I like to think, even though I turned 40 this year, that my best writing years are still ahead of me.
But I have to admit that, so far, my very best writing years were–gulp!–more than a decade ago, when I was a roving columnist for the newspaper in Dubuque, Iowa.
Sometimes you flip through your old clips and wince, thinking, “How could I ever have written so awkwardly?” or “Why didn’t the editor save me from myself?” But when I nostalgically leaf through the yellowing clippings of the stories I wrote during those three years in Dubuque, I smile. Okay, it s a wistful smile (the clippings are yellowing and I am 40, …
In the deep shade, at the farther end of the room, a figure ran backwards and forwards. What it was, whether beast or human being, one could not at first sight tell; it groveled, seemingly, on all fours; it snatched and growled like some strange wild animal; but it was covered with clothing, and a quantity of dark, grizzled hair, wild as a mane, hid its head and facet
In 1847, Jane Eyre’s description of the madwoman in Rochester’s attic was consistent with the popular conception of mental illness. Since then, the treatment and perceptions of mental illness have changed dramatically, posing challenges to writers of both nonfiction and fiction.
Language. One out of every …
I wasn’t thinking about poetry when I wrote this about courage in my journalism text Living Ethics:
As any war veteran will tell you, fear is a natural or logical response when you confront a potentially significant or catastrophic threat. In fact, fear lends meaning and substance to the words courage and bravery because a courageous and brave act suggests that a person did not succumb to fear when the stakes or consequences warranted.
But courage is part of poetry’s creative process, too.
Just as beginning poets overcome fear of writing or rejection, they quickly encounter new terrors. They realize they must share some significant lesson or truth with readers. They must face and make …
Two years ago, the floodwaters that ravaged homes and businesses throughout the Midwest also left their mark on many of us in supposedly safe bedroom communities. Our losses were so minimal in comparison to those close to the river that, even now, complaining feels shallow.
Still, loss is relative. And what I lost in three feet of muddied, basement floodwater felt devastating: Our children’s baby books, my wedding album, my college yearbooks, such irreplaceable Christmas ornaments as the cookie-dough replicas of our sons’ miniature handprints.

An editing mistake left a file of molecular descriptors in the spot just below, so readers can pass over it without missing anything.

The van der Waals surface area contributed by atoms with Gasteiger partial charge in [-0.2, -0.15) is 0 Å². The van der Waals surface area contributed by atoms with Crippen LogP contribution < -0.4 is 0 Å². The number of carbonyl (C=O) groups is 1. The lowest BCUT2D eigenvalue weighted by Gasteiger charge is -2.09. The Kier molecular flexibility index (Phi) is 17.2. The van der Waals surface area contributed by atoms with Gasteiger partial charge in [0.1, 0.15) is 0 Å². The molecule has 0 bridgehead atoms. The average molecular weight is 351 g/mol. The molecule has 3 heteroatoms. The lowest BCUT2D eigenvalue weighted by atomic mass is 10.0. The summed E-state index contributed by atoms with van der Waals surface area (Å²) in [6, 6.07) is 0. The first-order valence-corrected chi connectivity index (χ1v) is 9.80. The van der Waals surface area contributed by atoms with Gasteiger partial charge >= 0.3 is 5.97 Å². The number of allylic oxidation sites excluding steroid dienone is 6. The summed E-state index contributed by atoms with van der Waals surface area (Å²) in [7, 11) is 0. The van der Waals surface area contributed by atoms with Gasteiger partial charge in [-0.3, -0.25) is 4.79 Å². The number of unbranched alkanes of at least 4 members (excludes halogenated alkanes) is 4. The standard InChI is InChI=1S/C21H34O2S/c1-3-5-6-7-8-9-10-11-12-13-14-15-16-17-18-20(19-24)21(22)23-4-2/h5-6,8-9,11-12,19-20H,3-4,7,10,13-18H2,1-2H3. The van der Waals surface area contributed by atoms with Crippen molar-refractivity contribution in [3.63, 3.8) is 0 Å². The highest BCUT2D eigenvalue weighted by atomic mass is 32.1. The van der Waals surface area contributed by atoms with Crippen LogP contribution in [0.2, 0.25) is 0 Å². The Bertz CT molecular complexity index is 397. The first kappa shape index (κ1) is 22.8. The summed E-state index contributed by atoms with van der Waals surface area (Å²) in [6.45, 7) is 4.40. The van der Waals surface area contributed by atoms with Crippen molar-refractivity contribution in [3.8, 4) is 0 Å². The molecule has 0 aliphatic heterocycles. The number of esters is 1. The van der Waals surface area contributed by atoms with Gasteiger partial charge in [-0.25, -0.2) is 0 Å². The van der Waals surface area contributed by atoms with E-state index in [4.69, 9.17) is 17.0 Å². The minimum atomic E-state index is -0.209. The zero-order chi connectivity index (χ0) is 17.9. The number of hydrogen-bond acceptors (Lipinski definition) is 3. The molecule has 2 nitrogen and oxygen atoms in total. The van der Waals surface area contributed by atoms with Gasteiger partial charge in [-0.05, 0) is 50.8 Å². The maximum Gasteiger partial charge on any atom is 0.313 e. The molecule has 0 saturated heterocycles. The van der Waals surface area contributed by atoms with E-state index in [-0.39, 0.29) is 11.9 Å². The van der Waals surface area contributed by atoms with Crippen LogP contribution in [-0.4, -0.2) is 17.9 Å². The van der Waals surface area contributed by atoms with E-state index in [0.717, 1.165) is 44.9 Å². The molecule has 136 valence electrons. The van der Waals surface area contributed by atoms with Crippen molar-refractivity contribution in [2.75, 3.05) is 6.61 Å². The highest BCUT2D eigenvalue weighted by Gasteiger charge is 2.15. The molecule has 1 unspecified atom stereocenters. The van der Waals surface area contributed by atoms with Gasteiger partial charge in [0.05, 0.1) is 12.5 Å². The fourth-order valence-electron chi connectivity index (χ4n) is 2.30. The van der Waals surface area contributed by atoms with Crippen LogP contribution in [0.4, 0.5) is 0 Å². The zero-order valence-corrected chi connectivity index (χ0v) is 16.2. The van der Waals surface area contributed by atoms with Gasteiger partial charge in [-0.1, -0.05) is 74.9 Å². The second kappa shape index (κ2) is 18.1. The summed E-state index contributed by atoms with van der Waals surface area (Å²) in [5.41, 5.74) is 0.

But it was when I opened the bottom drawers of two metal file cabinets that real despair set in. Where once lay 15 years’ worth of magazine and newspaper …
When I edited a small regional magazine, I once asked a writer who had contributed articles to numerous national slicks if she would be interested in writing for me. I stammered out a figure that nearly choked in my throat because it was so low – $250 for a 2,000-word article. “Is that okay?” I asked.
Picking up on my discomfort, the writer replied: “That’s fine. Frankly, I’m more interested in getting good clips than in payment.”
Can you guess the first thought that flickered in my mind?
a) Delight that I secured the services of a first-rate writer.
b) Relief that she accepted the rate of pay so easily.
c) Excitement over a story …
You’ve taken the plunge. You have given up other employment and are now, officially, a full-time freelance writer.
Take a morning to revel in the free part. Linger over a second cup of coffee and the morning paper. And when you’ve read all the editorials, most of the comics and jeered at the want ads, put your mind to the lance.
Unlike the tool of a mercenary soldier of the Middle Ages, the lance for us isn’t so much our equipment, but our writing and organizational skills. As with itinerant soldiers of old, most of our job is keeping the lance and ourselves in condition to hit our targets.
Setting Up Shop
Begin with arranging …